Sales of discrete GPUs are booming, but the rising tide isn't lifting all boats. In fact, even though overall discrete GPU sales were up both sequentially and year-over-year in the first quarter due to high demand, Nvidia continued to dominate the market convincingly as AMD appears to suffer more from ongoing supply shortages that impact both GPU makers.
AMD has rapidly gained CPU market share in recent years, particularly in the gaming segment, as many of its processors do not have direct rivals. But its discrete GPU sales have been a roller coaster and its market share has declined. The situation with AMD's standalone GPU supplies has been even tougher recently because of chip shortages. As a result, its market share in Q4 2020 declined to a multi-year low, according to Jon Peddie Research.
Shipments of discrete graphics processors in the first quarter reached 22 million units (which includes graphics chips for desktops and notebooks as well as for crypto mining), a 1% increase sequentially, according to data by Mercury Research cited by Capital Markets (via Barron's). Typically, shipments of standalone GPUs decrease in Q1 versus Q4, but this was not a usual quarter.
Nvidia commanded 81% of standalone GPU shipments in Q1 2021, which was 5.2% higher than in the same period a year ago. AMD commanded 19% of shipments, almost flat with the previous quarter and a decline compared to Q1 2020. Meanwhile, since unit sales increased sequentially and AMD's share remained flat, it means that the company sold more GPUs in Q1 2021 than it did in Q4 2020.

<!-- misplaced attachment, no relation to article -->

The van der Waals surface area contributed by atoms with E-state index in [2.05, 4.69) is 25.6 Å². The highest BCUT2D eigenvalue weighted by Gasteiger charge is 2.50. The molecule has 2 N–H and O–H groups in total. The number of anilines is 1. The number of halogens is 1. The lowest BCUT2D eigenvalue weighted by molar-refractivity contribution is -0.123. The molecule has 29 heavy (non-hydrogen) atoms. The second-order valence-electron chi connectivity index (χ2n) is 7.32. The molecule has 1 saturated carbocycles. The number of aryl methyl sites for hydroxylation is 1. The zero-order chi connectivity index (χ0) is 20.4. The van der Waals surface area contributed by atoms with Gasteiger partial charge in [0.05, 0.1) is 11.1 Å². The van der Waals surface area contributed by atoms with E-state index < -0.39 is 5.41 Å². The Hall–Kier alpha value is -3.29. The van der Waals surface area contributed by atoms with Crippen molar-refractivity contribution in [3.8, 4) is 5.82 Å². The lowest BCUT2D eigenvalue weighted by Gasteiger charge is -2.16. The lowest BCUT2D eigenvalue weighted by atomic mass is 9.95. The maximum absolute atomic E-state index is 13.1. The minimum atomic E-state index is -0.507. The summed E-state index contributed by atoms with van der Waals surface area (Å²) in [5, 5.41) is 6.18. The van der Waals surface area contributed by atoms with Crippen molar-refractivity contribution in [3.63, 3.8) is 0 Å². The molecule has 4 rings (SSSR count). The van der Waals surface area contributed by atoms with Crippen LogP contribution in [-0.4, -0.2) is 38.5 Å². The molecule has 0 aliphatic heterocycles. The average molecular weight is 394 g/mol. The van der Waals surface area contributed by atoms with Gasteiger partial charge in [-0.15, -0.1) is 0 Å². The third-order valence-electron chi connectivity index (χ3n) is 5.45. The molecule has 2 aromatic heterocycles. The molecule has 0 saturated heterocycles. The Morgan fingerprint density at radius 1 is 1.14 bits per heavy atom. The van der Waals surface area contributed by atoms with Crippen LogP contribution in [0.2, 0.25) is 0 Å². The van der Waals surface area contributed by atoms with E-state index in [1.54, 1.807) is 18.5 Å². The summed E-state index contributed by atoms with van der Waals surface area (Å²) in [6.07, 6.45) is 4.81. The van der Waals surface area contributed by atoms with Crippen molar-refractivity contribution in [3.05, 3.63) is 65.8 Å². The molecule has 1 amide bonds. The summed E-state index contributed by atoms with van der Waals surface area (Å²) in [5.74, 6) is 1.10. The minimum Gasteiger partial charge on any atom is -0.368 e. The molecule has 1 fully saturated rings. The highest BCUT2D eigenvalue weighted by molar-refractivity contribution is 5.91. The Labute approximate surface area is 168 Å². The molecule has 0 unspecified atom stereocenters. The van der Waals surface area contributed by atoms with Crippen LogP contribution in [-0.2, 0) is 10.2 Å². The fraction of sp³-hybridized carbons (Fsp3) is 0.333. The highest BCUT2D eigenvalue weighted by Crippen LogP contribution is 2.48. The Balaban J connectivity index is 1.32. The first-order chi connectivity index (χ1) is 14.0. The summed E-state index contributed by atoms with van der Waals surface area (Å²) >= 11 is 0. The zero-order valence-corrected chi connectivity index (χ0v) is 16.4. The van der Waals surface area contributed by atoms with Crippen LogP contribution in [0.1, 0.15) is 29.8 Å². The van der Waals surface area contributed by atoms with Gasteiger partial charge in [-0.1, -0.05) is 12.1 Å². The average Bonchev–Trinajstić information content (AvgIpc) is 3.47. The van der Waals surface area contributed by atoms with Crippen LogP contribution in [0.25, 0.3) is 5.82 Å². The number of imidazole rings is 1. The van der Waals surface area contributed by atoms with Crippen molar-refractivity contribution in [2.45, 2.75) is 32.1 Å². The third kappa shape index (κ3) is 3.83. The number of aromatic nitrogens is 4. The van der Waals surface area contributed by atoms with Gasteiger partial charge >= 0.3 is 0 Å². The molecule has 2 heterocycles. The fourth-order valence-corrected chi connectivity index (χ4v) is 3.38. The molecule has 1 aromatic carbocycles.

GPUs used to mine Ethereum contributed to additional GPU sales in the first quarter, said Dean McCarron, the head of Mercury Research. Yet, it is hard to estimate how many GPUs sold in Q1 are now used to mine cryptocurrency. McCarron estimates that sales of Nvidia's custom crypto mining processors (CMP) totaled 1 – 2 million in the first quarter, which is well below his expectation of around 4.5 million.
Both AMD and Nvidia said recently that their shipments in Q1 2021 were constrained by shortages of production capacity at foundries as well as a tight supply of components. AMD has contractual obligations to supply its custom SoCs for the Microsoft and Sony game consoles as well as CPUs to PC and server makers, so it isn't particularly surprising that it didn't increase shipments of its own GPUs significantly in the first quarter. Additionally, AMD can generate more profit from smaller CPU chips than the larger GPU dies, which obviously could place them on the backburner in the production queue.